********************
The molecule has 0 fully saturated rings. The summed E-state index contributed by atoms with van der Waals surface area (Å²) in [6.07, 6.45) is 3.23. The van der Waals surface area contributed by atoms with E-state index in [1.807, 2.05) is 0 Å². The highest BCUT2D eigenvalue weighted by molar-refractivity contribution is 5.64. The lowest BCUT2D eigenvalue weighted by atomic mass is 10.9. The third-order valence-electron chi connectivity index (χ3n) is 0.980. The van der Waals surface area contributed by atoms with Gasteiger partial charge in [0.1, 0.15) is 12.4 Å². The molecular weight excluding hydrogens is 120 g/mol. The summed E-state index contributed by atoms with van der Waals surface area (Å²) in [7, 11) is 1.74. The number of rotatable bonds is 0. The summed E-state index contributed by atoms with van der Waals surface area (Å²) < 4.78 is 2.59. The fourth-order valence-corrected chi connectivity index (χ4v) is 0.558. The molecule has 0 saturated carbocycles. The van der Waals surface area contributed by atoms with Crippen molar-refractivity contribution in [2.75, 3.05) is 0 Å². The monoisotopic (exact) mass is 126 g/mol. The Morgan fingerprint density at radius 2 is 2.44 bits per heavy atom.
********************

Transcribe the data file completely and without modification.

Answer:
The molecule has 0 fully saturated rings. The summed E-state index contributed by atoms with van der Waals surface area (Å²) in [6.07, 6.45) is 3.23. The van der Waals surface area contributed by atoms with E-state index in [1.807, 2.05) is 0 Å². The highest BCUT2D eigenvalue weighted by molar-refractivity contribution is 5.64. The lowest BCUT2D eigenvalue weighted by atomic mass is 10.9. The third-order valence-electron chi connectivity index (χ3n) is 0.980. The van der Waals surface area contributed by atoms with Gasteiger partial charge in [0.1, 0.15) is 12.4 Å². The molecular weight excluding hydrogens is 120 g/mol. The summed E-state index contributed by atoms with van der Waals surface area (Å²) in [7, 11) is 1.74. The number of rotatable bonds is 0. The summed E-state index contributed by atoms with van der Waals surface area (Å²) < 4.78 is 2.59. The fourth-order valence-corrected chi connectivity index (χ4v) is 0.558. The molecule has 0 saturated carbocycles. The van der Waals surface area contributed by atoms with Crippen molar-refractivity contribution in [2.75, 3.05) is 0 Å². The monoisotopic (exact) mass is 126 g/mol. The Morgan fingerprint density at radius 2 is 2.44 bits per heavy atom.